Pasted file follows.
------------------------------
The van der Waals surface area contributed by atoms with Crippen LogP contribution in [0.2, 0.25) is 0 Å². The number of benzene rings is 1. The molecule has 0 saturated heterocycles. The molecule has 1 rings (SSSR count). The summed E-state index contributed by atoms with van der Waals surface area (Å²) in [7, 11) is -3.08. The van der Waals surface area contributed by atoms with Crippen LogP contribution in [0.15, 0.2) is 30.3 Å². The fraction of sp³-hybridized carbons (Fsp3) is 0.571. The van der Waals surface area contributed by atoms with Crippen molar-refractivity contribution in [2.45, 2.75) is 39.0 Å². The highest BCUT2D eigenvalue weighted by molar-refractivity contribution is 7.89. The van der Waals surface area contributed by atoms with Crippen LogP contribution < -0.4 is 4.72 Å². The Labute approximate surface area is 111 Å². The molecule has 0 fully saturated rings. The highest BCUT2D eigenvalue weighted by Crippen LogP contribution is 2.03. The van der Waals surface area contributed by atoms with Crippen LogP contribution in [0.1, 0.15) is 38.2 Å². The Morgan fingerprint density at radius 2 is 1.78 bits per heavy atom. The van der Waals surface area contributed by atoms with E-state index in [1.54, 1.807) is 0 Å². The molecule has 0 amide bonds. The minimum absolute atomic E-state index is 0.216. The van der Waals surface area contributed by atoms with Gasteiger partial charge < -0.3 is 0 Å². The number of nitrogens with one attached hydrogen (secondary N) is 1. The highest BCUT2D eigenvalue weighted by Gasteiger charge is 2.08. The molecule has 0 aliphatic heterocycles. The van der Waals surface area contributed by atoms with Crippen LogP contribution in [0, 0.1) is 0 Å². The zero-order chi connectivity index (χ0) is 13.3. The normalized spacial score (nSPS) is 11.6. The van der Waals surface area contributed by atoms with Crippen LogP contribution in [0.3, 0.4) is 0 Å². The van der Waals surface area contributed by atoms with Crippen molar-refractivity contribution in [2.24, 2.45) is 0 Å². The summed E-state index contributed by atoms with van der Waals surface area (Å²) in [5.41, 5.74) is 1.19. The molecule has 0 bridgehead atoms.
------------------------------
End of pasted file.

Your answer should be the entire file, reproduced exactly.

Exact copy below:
The van der Waals surface area contributed by atoms with Crippen LogP contribution in [0.2, 0.25) is 0 Å². The number of benzene rings is 1. The molecule has 0 saturated heterocycles. The molecule has 1 rings (SSSR count). The summed E-state index contributed by atoms with van der Waals surface area (Å²) in [7, 11) is -3.08. The van der Waals surface area contributed by atoms with Crippen LogP contribution in [0.15, 0.2) is 30.3 Å². The fraction of sp³-hybridized carbons (Fsp3) is 0.571. The van der Waals surface area contributed by atoms with Crippen molar-refractivity contribution in [2.45, 2.75) is 39.0 Å². The highest BCUT2D eigenvalue weighted by molar-refractivity contribution is 7.89. The van der Waals surface area contributed by atoms with Crippen LogP contribution < -0.4 is 4.72 Å². The Labute approximate surface area is 111 Å². The molecule has 0 fully saturated rings. The highest BCUT2D eigenvalue weighted by Crippen LogP contribution is 2.03. The van der Waals surface area contributed by atoms with Crippen LogP contribution in [0.1, 0.15) is 38.2 Å². The Morgan fingerprint density at radius 2 is 1.78 bits per heavy atom. The van der Waals surface area contributed by atoms with E-state index in [1.54, 1.807) is 0 Å². The molecule has 0 amide bonds. The minimum absolute atomic E-state index is 0.216. The van der Waals surface area contributed by atoms with Gasteiger partial charge < -0.3 is 0 Å². The number of nitrogens with one attached hydrogen (secondary N) is 1. The highest BCUT2D eigenvalue weighted by Gasteiger charge is 2.08. The molecule has 0 aliphatic heterocycles. The van der Waals surface area contributed by atoms with Crippen LogP contribution in [0, 0.1) is 0 Å². The zero-order chi connectivity index (χ0) is 13.3. The normalized spacial score (nSPS) is 11.6. The van der Waals surface area contributed by atoms with Crippen LogP contribution in [0.3, 0.4) is 0 Å². The van der Waals surface area contributed by atoms with Crippen molar-refractivity contribution in [2.24, 2.45) is 0 Å². The summed E-state index contributed by atoms with van der Waals surface area (Å²) in [5.41, 5.74) is 1.19. The molecule has 0 bridgehead atoms.